In this contribution I sketch a framework for interpreting the parallel process of banalisation of old and proliferation of new 'iconic' corporate architecture as the Janus-faced manifestation of a qualitative shift in the relationship between capital and architecture. Highlighting the change from place-bound, place-loyal urban elites to footloose transnational elites, I argue that after the 1970s the need to develop a new set of building specifications and use values to accommodate the requirements of a new urban economy was matched by an equally pressing need to institute a new set of symbolic values for a new generation of elites. Drawing upon Castoriadis's work, I conceptualise architecture as the narrativisation of the desires of elites during a given era, and as a key component in instituting a society's radical imaginary during moments of change. Within this framework, I argue that despite their common commitment to spectacular design, there are a number of significant differences between contemporary and earlier corporate 'icons'. Discerning the distinct symbolic, material, and social role of contemporary corporate buildings, I challenge their identification as 'iconic' architecture and place them instead under a new category, which I term 'autistic architecture'. © 2011 Pion Ltd and its Licensors.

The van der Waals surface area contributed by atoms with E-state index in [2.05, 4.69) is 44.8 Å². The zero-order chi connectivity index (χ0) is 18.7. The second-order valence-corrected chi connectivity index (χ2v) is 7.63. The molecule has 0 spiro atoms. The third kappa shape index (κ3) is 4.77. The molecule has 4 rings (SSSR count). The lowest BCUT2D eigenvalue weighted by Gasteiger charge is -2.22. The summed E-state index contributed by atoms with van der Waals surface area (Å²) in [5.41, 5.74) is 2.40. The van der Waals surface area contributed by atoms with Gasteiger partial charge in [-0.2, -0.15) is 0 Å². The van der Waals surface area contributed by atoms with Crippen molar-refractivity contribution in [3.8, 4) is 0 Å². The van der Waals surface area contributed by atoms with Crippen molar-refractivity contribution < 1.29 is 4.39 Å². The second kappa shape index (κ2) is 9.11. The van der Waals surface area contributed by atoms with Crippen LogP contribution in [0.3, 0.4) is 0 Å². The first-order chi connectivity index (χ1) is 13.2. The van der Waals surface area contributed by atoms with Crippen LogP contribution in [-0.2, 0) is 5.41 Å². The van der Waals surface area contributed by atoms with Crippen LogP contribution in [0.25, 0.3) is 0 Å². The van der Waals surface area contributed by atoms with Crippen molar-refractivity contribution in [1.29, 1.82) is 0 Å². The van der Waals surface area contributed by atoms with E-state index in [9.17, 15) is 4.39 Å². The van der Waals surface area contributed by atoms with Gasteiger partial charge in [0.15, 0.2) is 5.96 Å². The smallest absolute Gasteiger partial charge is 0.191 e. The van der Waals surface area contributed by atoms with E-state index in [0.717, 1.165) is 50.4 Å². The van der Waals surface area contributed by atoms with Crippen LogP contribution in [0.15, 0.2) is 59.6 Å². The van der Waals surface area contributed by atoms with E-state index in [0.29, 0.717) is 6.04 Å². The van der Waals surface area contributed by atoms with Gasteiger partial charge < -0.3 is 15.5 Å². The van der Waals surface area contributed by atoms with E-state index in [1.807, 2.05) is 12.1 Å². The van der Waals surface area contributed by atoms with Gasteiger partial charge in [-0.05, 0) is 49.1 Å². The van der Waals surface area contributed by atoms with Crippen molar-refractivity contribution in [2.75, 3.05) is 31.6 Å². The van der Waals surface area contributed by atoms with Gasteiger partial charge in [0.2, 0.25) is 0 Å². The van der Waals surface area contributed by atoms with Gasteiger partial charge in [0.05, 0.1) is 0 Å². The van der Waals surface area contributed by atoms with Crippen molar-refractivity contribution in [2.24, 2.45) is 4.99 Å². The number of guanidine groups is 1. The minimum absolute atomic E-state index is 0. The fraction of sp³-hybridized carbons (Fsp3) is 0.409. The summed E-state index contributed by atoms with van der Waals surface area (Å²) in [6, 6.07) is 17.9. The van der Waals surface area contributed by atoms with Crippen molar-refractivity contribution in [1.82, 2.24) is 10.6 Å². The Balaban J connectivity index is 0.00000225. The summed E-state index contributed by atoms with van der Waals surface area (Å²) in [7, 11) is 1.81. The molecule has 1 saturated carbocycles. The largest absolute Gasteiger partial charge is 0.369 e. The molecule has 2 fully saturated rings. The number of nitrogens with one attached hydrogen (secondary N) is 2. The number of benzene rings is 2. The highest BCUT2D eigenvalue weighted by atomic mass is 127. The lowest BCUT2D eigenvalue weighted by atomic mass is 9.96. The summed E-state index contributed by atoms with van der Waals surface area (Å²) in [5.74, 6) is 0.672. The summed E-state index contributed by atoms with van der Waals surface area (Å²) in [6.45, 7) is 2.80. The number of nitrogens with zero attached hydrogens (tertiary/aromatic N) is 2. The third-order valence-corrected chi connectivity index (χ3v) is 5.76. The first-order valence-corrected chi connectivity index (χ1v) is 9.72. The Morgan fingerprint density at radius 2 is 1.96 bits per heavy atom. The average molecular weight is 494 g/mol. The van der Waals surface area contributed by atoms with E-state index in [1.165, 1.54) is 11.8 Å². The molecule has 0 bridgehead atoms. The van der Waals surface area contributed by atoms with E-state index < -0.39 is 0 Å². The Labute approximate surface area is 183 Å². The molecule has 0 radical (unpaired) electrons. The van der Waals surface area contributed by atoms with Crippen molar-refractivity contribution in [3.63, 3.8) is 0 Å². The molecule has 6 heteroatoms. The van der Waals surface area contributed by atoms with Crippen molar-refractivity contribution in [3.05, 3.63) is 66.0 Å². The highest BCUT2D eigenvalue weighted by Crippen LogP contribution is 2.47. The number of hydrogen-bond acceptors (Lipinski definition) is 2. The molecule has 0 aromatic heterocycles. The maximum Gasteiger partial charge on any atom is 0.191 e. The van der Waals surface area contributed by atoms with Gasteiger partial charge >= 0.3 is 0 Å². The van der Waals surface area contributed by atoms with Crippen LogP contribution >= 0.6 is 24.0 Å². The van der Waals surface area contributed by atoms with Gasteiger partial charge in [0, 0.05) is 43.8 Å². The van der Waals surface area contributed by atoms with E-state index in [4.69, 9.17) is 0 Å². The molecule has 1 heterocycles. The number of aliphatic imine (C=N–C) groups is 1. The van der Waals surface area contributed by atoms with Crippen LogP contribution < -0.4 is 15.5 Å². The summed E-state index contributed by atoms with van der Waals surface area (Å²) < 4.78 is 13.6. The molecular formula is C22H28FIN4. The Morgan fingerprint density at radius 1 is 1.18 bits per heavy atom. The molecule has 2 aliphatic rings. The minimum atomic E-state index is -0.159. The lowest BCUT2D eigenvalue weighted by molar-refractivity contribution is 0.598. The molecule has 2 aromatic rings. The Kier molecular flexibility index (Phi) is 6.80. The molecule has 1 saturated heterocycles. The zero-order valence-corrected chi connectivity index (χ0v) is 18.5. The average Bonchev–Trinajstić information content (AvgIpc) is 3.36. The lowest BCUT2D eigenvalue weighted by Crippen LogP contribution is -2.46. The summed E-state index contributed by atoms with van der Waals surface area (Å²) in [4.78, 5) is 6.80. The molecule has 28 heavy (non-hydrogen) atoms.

- architecture, iconic, banal, autistic, corporate, footloose, urban elites, patronage, cities, serial object